Despite her soprano voice and her singing talent, Fumanti has never tried opera. She prefers to sing in her own way with room to manœuvre and to mix styles with the agility she demonstrates so well.

“Opera parts frighten me a bit,” she said. “You have to give yourself totally to a part, and I’m wilder—more rebellious. I need to follow the emotion of the moment. I need to relax my mind and follow my instinct. Opera is something else. I’ve been frightened of being cornered in certain parts and having to perform them throughout my career. Appearing on stage transforms me, and so it’s a flight from the everyday. My escape is the stage.”

She is particularly popular in Asia, where audiences are open to her crossover style and where the traditional repertoire suits her soft singing. In 2009 she performed a duet with the popular Chinese baritone Liao Changyong, singing the theme song for the Shanghai Universal Expo. During The Travel of Sound, her 2017 tour of China, she performed at the Guangzhou Opera.

“Pop opera allows me to work in all sorts of situations. I’ve been lucky enough to do several tours and a lot of television (in China). These programs have huge viewing numbers, over a hundred million, which is very impressive. I’ve learned traditional, ancient songs in Chinese and Tibetan. I found there were similarities between these and what I normally sing. If I’d had an opera career with one, two, or three parts, I don’t think I’d have been able to tour Asia, Africa and Russia.” She hopes to return to perform in China when the COVID restrictions there are lifted.


When she arrived in Quebec, Fumanti was charmed by Montreal. The French-speaking city fascinated her with its openness to the world and its diversity: “I fell in love with the multicultural side of it while in some spots feeling I was actually in France. I loved the different neighbourhood —Indian, Asian, Italian, Portuguese, Greek, etc. The whole world in one city!”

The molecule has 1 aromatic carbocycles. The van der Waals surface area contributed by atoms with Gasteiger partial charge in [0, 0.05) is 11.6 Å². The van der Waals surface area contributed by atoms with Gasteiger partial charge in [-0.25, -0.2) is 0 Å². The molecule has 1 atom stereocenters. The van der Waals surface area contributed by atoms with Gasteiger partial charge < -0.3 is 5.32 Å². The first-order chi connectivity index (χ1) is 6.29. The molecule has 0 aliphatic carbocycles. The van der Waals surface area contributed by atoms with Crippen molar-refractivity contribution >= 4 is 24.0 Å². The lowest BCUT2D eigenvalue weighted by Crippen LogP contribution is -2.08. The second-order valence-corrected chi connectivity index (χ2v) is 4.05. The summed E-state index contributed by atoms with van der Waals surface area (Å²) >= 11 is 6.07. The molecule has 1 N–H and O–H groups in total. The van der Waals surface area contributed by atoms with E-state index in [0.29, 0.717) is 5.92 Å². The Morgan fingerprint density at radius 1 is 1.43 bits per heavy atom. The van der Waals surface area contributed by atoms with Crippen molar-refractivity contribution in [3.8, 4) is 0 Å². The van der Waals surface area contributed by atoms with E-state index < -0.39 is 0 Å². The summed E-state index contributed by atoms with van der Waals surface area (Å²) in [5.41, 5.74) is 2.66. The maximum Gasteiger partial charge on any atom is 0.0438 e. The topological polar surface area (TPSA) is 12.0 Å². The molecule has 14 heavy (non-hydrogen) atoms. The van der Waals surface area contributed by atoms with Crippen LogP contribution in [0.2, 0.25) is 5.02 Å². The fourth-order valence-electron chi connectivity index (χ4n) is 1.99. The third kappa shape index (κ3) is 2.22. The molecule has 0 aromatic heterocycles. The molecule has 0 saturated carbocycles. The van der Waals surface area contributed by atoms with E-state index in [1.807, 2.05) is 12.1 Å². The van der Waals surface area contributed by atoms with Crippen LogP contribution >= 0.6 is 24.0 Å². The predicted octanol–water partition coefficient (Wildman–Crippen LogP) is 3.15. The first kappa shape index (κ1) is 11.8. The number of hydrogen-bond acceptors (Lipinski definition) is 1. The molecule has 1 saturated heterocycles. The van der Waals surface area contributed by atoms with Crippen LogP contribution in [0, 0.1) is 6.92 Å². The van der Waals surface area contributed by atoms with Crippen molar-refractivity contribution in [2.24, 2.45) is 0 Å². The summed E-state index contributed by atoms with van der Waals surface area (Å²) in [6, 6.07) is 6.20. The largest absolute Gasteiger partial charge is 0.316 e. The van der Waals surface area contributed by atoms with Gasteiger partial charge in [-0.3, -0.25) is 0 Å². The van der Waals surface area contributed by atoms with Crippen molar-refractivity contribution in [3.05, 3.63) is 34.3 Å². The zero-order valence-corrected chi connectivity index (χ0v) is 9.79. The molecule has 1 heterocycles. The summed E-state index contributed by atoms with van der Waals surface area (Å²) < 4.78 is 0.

She made an effort to learn French, “even though it’ll never be perfect. My children are in a French school and they teach me, correct me and make fun of my mistakes and accent.” But she has mastered it well enough to create a francophone repertoire, and in 2018 recorded the album Amour, containing essential classics from French and Quebec pop.

Photo: Daniel Daignault

“I hesitated at first. I can read and understand the texts, but often I’m not aware of my accent and mistakes. I don’t want to massacre these beautifully-written songs. And I find it hard to get the pronunciation right in the high notes.”

Her love for her adopted land is expressed in the 2019 album Aimons-nous, which includes a moving version of Un peu plus haut by Jean-Pierre Ferland. “I wanted to sing popular Québécois songs like Un peu plus haut, L’essentiel, Si Dieu existe, Aimons-nous. Lovely, inspiring texts that allow my voice to soar—that’s a fundamental need, the soaring lyricism.”


VIDEO: Cinema Paradiso
Provided to YouTube by Universal Music Group, From my Heart, Release 01-01- 2006.
Composer: Ennio Morricone
Composer Lyricist: Alessio De Sensi
Composer Lyricist: Andrea Morricone.

VIDEO: Dawn of a new century
Album “Mystic” –
2022 Velenosi Entertainment
Directed by Stefano Galante /
Narrating voice / Victor Rani Stetie
Video assistant / Barbara D’Angeli
When she met Morricone, he told that her voice was going to get better with age.

Giorgia Fumanti will perform Christmas classics from Dec. 3 to 17 in a series of concerts entitled Magie de Noël.

  • Dec. 3, Domaine Roman, Berthierville, 514-296-8538.
  • Dec. 11, 2 p.m., Mont-Tremblant with Alexandre Da Costa and Orchestre symphonique de Longueuil
  • Dec. 17, 8 p.m., Saint-Sauveur with the Choir of Académie Lafontaine, 450-227-2423
  • Dec. 18, Trois-Rivières, Notre Dame du Cap – Free concert
  • She will also perform on Dec. 26 to 31 as part of the concert Parapapam with Alexandre Da Costa, Roch Voisine, Guylaine Tanguay, Vladimir Korneev, Mattenzo Da Costa, Orchestre symphonique de Longueuil and Les Petits Chanteurs du Mont-Royal under the baton of Frédéric Vogel at the Maison symphonique.

This page is also available in / Cette page est également disponible en: Francais (French)